Roundup: COVID update, Crown attorneys overwhelmed, donations for Ukraine, New Glasgow police face wave of thefts, hockey teams back in action

The Nova Scotia Junior Hockey League resumed play last week.

Plus: The arrival of the Doukhobors — the pacifist farmers who fled imperial Russia for a better life in Canada

As Premier Tim Houston prepares to eliminate most public health protections against the disease over the next month, officials estimate there are 1,903 active cases of the COVID-19 in Nova Scotia, with 187 new lab-confirmed cases reported yesterday. But those numbers don’t reflect its true extent. Houston’s government recently stopped widespread testing and follow-up, saying that the pervasiveness of the Omicron strain requires focusing on vulnerable areas like hospitals.

Health officials also reported five new COVID hospitalizations and six discharges yesterday, for a total of 46 people getting treatment in specialized units, including 12 in ICU. There are also 134 people who were admitted to hospital for another reason but tested positive for COVID (or were in a COVID unit but no longer require specialized care), and 170 who contracted the disease in hospital.

Since the pandemic began, COVID has killed 191 people in Nova Scotia, and 36,254 across Canada.

Crown prosecutors feeling crunch
A combination of COVID impacts, staffing shortages, and high case counts are leaving Nova Scotian prosecutors overwhelmed, sometimes sending them into court unready.

“While case numbers do not seem to be rising significantly, legal complexity is rising along with the need to address matters adjourned due to the pandemic,” says now-retired N.S. Public Prosecution Service (PPS) director Martin Herschorn in a briefing note to Justice Minister Brad Johns. “While the PPS tries to allow equal time for preparation and for court, that is not always possible. Crown attorneys do not always have the appropriate amount of time for preparation before they go to court.”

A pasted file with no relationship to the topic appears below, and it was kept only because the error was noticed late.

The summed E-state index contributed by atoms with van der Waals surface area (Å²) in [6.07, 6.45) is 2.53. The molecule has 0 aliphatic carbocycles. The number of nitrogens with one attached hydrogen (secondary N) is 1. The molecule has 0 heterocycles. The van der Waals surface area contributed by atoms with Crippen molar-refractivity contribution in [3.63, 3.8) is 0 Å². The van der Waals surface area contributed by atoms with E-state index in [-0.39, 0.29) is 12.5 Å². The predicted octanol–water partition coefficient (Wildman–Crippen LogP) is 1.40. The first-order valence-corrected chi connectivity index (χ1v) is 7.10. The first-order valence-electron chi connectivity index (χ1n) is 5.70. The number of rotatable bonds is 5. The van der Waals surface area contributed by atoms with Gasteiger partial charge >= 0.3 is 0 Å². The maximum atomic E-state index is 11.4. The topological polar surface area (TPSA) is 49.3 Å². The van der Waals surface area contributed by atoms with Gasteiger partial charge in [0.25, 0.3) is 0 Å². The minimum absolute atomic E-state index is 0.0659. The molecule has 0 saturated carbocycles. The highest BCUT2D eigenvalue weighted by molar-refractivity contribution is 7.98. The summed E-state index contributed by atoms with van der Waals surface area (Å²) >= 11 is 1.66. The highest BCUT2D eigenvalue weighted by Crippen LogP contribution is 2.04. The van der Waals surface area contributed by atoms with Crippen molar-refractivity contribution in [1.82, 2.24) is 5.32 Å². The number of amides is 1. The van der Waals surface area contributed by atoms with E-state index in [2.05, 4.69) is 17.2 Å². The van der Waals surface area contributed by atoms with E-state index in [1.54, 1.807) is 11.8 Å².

Keith Corcoran reports for LighthouseNow.

Donations for Ukraine
As the Russian war on democratic Ukraine continues, many Nova Scotians are wondering how they can help. It may not feel terribly heroic, but a donation to the Red Cross is likely one of the most tangible steps you can take.

“The International Committee of the Red Cross … remains active in Ukraine, saving and protecting the lives of victims of armed conflict and violence,” says a statement on the organization’s website. “Our neutral and impartial humanitarian action supports the most vulnerable people: humanitarian needs are enormous … Fear, freezing temperatures and an uncertain future are what families in Ukraine are facing.”

Learn more.

Police investigate Pictou County thefts
New Glasgow Regional Police are investigating 15 recent reports of thefts, including personal identification papers, from local automobiles. They say the thefts happened on Feb. 19 and 20 in the Westside neighbourhood.

“This is clearly a crime of opportunity, where criminals will focus on the unlocked vehicle rather than to focus attention on locked vehicles,” Const. Ken Macdonald says in a press release. 

The Pictou Advocate reports.

Doukhobor women and children. Photo: Wikimedia Commons

Halifax’s immigration history: The Doukhobors
Protestant pacifists who lived communally and rejected materialism, the Doukhobors ran afoul of both church and state in their native Russia in the late 1890s. When persecution peaked in the empire’s dying days, they migrated en masse to Canada.

When they arrived in Halifax, many were ill with smallpox, so immigration officials quarantined them on Lawlor Island. Facing language barriers, unfamiliar food, and countless other obstacles, they made the best of their time here, forging relationships with the locals who stepped up to help them.

Dorothy Grant looks back in this Unravel Halifax historical report.

Hockey teams hit the ice
With public health protections easing and ending entirely soon, hockey teams and leagues around Nova Scotia have resumed play, hopeful of salvaging the season after two years of frequent delays, cancellations, and interruptions.

Among the first to hit the ice was the Nova Scotia Junior Hockey League. The Reporter has an update on the latest action.

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